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(from ODNB entry by G.S. Woods)
Body, George (1840–1911), Church of England clergyman, born at Cheriton Fitzpaine, Devon, on 7 January 1840, was the son of Josiah Body, surgeon, and his wife, Mary Snell. He was educated at Blundell's School, Tiverton, from 1849 to 1857, and subsequently entered St Augustine's Missionary College, Canterbury. His intention of undertaking missionary work abroad had to be abandoned because of ill health. In 1859 he matriculated from St John's College, Cambridge, graduating BA in 1862 and proceeding MA in 1876. Subsequently he received from Durham University the degree of MA ad eundem (1884) and an honorary DD (1885). On 25 September 1864 he married Louisa Jane (b. c.1837), daughter of William Lewis of Sedgley.
Body was ordained deacon in 1863 and priest the following year. He served successively as curate of St James, Wednesbury (1863–5), Sedgley (1865–7), and Christ Church, Wolverhampton (1867–70). Like other ‘slum priests’, such as Charles Lowder and G. R. Prynne, he sought to bring the teaching and practices of the Oxford Movement to the working classes, combining evangelical fervour with Tractarian principles. Nominated rector of Kirby Misperton, Yorkshire, in 1870 he took an active part in the parochial mission movement. In 1883 he was appointed canon-missioner of Durham by Bishop Lightfoot, and for twenty-eight years carried on successful mission work among Durham miners. He had a fine reputation as a mission preacher: his sermons were remarkable for their directness and sincerity, an appeal enhanced by a west country burr which he retained to the end of his life.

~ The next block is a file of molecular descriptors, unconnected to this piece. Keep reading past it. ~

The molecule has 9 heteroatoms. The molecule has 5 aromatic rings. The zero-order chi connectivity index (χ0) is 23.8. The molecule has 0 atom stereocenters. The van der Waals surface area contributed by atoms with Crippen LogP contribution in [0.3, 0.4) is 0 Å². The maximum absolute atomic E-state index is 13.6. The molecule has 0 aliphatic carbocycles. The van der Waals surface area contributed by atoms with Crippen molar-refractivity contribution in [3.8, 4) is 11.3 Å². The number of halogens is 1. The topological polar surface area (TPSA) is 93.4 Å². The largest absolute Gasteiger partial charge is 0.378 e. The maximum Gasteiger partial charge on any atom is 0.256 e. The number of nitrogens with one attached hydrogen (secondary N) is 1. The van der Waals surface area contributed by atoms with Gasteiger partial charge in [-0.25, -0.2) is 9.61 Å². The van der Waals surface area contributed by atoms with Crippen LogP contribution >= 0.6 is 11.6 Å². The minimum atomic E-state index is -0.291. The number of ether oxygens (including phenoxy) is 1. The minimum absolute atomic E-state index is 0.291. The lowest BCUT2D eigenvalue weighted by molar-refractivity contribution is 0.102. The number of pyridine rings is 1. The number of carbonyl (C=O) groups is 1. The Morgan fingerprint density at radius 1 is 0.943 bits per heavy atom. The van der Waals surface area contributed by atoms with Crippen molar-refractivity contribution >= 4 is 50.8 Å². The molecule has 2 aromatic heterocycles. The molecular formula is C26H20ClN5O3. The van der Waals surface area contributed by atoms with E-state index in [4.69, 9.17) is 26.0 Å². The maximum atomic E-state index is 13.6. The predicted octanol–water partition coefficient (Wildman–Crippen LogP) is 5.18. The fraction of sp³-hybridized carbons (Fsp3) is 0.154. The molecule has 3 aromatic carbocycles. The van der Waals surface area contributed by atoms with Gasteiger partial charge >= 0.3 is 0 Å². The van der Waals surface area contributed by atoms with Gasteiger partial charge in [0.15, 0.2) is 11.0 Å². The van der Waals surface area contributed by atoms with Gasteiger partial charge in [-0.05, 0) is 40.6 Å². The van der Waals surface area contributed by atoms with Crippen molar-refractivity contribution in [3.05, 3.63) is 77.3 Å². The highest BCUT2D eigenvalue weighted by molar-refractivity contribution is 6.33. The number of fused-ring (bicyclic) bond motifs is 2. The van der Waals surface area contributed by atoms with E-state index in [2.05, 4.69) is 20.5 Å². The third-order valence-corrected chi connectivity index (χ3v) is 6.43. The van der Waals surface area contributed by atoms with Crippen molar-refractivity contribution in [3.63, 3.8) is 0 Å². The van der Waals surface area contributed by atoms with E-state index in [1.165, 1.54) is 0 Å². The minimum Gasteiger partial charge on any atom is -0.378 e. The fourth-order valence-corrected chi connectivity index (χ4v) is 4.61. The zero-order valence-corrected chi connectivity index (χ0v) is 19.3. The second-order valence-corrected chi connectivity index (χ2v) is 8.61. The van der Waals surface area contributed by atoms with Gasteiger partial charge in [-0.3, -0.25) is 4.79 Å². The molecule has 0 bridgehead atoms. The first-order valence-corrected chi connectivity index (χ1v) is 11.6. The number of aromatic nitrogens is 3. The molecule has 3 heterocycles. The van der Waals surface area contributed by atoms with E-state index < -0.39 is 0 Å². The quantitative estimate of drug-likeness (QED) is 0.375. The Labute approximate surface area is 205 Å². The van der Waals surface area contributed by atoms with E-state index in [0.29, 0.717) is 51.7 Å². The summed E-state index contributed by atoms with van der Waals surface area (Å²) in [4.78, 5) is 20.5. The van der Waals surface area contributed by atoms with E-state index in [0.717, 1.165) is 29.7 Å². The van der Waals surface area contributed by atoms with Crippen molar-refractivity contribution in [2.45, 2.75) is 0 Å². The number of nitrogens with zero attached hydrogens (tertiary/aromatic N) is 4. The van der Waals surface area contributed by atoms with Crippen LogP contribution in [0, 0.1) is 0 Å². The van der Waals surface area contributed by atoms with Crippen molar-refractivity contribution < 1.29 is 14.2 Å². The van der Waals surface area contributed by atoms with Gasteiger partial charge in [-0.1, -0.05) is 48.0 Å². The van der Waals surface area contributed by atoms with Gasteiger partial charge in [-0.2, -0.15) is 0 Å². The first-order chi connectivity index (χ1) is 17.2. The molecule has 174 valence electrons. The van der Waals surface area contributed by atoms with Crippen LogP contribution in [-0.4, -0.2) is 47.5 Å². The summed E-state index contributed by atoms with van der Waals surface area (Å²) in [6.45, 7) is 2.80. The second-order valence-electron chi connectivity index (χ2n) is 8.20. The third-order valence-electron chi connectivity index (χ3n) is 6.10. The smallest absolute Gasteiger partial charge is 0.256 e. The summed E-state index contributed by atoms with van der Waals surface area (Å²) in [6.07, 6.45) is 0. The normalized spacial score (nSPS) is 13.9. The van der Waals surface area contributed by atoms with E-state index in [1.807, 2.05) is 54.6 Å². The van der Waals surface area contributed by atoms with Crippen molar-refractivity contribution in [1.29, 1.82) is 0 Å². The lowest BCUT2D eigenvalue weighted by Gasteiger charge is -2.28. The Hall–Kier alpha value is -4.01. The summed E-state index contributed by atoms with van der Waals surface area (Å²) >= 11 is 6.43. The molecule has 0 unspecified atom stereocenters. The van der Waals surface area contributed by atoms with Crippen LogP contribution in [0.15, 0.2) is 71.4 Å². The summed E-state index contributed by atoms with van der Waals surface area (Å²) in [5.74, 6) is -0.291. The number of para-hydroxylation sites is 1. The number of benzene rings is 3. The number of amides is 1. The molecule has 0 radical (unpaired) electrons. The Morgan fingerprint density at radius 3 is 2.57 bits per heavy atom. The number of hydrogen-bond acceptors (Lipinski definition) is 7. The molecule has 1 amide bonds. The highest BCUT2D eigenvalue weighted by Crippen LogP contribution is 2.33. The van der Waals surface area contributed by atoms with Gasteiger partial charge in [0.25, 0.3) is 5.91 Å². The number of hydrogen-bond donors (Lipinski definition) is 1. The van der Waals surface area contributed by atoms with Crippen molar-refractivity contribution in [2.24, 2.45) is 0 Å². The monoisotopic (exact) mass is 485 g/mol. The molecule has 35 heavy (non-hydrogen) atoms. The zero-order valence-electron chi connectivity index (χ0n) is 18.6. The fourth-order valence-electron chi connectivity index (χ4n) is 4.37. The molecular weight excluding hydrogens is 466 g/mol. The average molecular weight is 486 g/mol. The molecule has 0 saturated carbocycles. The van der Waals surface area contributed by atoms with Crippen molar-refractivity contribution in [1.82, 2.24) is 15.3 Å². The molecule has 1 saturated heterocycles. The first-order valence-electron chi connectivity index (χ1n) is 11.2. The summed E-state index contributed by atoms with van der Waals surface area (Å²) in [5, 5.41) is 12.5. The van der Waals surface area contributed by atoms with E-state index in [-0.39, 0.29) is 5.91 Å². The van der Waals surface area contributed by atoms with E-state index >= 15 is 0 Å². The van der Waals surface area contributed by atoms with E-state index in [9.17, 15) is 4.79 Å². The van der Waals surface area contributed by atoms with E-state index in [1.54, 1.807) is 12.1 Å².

Body's varied activities covered a wide area. He was proctor in convocation for Cleveland from 1880 to 1885, and for Durham in 1906, and vice-president of the Society for the Propagation of the Gospel (1890), and succeeded his friend Bishop G. H. Wilkinson as warden of the Sisterhood of the Epiphany, Truro, in 1891. He was select preacher at Cambridge (1892–6 and 1900–06) and lecturer in pastoral theology at King's College, London, in 1909. He also acted as examining chaplain to the bishop of St Andrews from 1893 to 1908. Although he was a member of the English Church Union his sympathies were broad, and his conciliatory attitude during the ritualist crisis of 1898–9 exercised a moderating influence on the militant section of the high-church party. He published many sermons and devotional works.
Body died at The College, Durham, on 5 June 1911. He was survived by his wife and his three sons and four daughters, among whom was (Mary) Agnes Body (1866–1952). A memorial fund was raised after his death for the maintenance of the diocesan mission house and a home for mission workers among the Durham miners.
For more information, see http://www.oxforddnb.com.ezproxy.library.yorku.ca/view/article/31945 .
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G. S. Woods, ‘Body, George (1840–1911)’, rev. G. Martin Murphy, Oxford Dictionary of National Biography, Oxford University Press, 2004 [http://www.oxforddnb.com.ezproxy.library.yorku.ca/view/article/31945, accessed 20 Feb 2016]